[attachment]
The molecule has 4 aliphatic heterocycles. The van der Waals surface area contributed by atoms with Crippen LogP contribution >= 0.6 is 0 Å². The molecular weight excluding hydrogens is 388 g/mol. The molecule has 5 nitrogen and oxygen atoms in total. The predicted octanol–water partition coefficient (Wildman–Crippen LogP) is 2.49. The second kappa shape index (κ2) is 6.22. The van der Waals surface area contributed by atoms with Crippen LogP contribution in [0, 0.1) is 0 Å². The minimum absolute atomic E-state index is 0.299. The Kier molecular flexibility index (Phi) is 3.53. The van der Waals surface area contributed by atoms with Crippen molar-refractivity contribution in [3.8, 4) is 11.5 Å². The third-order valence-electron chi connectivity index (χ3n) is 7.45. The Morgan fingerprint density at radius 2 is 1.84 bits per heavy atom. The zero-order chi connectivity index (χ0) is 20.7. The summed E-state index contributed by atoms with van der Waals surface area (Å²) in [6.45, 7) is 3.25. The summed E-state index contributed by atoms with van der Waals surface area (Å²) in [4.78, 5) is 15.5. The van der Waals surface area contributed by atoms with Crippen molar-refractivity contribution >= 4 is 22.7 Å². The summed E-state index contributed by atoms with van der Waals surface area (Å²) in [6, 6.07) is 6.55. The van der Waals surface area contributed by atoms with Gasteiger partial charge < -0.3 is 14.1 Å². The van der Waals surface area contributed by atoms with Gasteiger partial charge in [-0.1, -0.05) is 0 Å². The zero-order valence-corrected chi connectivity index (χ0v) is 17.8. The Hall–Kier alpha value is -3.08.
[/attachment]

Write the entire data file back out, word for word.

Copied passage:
The molecule has 4 aliphatic heterocycles. The van der Waals surface area contributed by atoms with Crippen LogP contribution >= 0.6 is 0 Å². The molecular weight excluding hydrogens is 388 g/mol. The molecule has 5 nitrogen and oxygen atoms in total. The predicted octanol–water partition coefficient (Wildman–Crippen LogP) is 2.49. The second kappa shape index (κ2) is 6.22. The van der Waals surface area contributed by atoms with Crippen LogP contribution in [0, 0.1) is 0 Å². The minimum absolute atomic E-state index is 0.299. The Kier molecular flexibility index (Phi) is 3.53. The van der Waals surface area contributed by atoms with Crippen molar-refractivity contribution in [3.8, 4) is 11.5 Å². The third-order valence-electron chi connectivity index (χ3n) is 7.45. The Morgan fingerprint density at radius 2 is 1.84 bits per heavy atom. The zero-order chi connectivity index (χ0) is 20.7. The summed E-state index contributed by atoms with van der Waals surface area (Å²) in [6.45, 7) is 3.25. The summed E-state index contributed by atoms with van der Waals surface area (Å²) in [4.78, 5) is 15.5. The van der Waals surface area contributed by atoms with Crippen molar-refractivity contribution >= 4 is 22.7 Å². The summed E-state index contributed by atoms with van der Waals surface area (Å²) in [6, 6.07) is 6.55. The van der Waals surface area contributed by atoms with Gasteiger partial charge < -0.3 is 14.1 Å². The van der Waals surface area contributed by atoms with Gasteiger partial charge in [-0.1, -0.05) is 0 Å². The zero-order valence-corrected chi connectivity index (χ0v) is 17.8. The Hall–Kier alpha value is -3.08.